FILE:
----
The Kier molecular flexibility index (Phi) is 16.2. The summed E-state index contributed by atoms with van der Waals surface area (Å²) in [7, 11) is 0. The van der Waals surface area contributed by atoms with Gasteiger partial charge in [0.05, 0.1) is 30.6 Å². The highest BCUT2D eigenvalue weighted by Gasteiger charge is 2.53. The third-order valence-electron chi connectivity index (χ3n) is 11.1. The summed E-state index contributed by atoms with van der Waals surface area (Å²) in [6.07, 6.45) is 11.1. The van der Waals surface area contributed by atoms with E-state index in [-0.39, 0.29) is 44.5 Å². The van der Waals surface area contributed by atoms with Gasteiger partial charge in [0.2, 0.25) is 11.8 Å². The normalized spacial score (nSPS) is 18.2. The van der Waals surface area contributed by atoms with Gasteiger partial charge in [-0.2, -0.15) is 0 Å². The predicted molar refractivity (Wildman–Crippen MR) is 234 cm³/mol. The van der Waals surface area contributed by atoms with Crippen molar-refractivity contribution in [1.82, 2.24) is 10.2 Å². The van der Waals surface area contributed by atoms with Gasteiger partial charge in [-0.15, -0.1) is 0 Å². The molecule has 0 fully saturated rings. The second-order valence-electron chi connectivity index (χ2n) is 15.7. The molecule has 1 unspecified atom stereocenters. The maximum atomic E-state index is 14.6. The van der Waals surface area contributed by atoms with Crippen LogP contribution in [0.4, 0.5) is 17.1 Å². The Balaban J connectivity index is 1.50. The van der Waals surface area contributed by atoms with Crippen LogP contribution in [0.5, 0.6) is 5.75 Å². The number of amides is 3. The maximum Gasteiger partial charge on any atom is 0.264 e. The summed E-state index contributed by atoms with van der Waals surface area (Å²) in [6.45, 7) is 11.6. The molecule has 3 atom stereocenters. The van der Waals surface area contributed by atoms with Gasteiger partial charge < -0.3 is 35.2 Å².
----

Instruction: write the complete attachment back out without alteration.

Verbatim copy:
The Kier molecular flexibility index (Phi) is 16.2. The summed E-state index contributed by atoms with van der Waals surface area (Å²) in [7, 11) is 0. The van der Waals surface area contributed by atoms with Gasteiger partial charge in [0.05, 0.1) is 30.6 Å². The highest BCUT2D eigenvalue weighted by Gasteiger charge is 2.53. The third-order valence-electron chi connectivity index (χ3n) is 11.1. The summed E-state index contributed by atoms with van der Waals surface area (Å²) in [6.07, 6.45) is 11.1. The van der Waals surface area contributed by atoms with E-state index in [-0.39, 0.29) is 44.5 Å². The van der Waals surface area contributed by atoms with Gasteiger partial charge in [0.2, 0.25) is 11.8 Å². The normalized spacial score (nSPS) is 18.2. The van der Waals surface area contributed by atoms with Gasteiger partial charge in [-0.2, -0.15) is 0 Å². The predicted molar refractivity (Wildman–Crippen MR) is 234 cm³/mol. The van der Waals surface area contributed by atoms with Crippen molar-refractivity contribution in [1.82, 2.24) is 10.2 Å². The van der Waals surface area contributed by atoms with Gasteiger partial charge in [-0.15, -0.1) is 0 Å². The molecule has 0 fully saturated rings. The second-order valence-electron chi connectivity index (χ2n) is 15.7. The molecule has 1 unspecified atom stereocenters. The maximum atomic E-state index is 14.6. The van der Waals surface area contributed by atoms with Crippen LogP contribution in [0.4, 0.5) is 17.1 Å². The Balaban J connectivity index is 1.50. The van der Waals surface area contributed by atoms with Crippen LogP contribution in [0.5, 0.6) is 5.75 Å². The number of amides is 3. The maximum Gasteiger partial charge on any atom is 0.264 e. The summed E-state index contributed by atoms with van der Waals surface area (Å²) in [6.45, 7) is 11.6. The molecule has 3 atom stereocenters. The van der Waals surface area contributed by atoms with Gasteiger partial charge < -0.3 is 35.2 Å².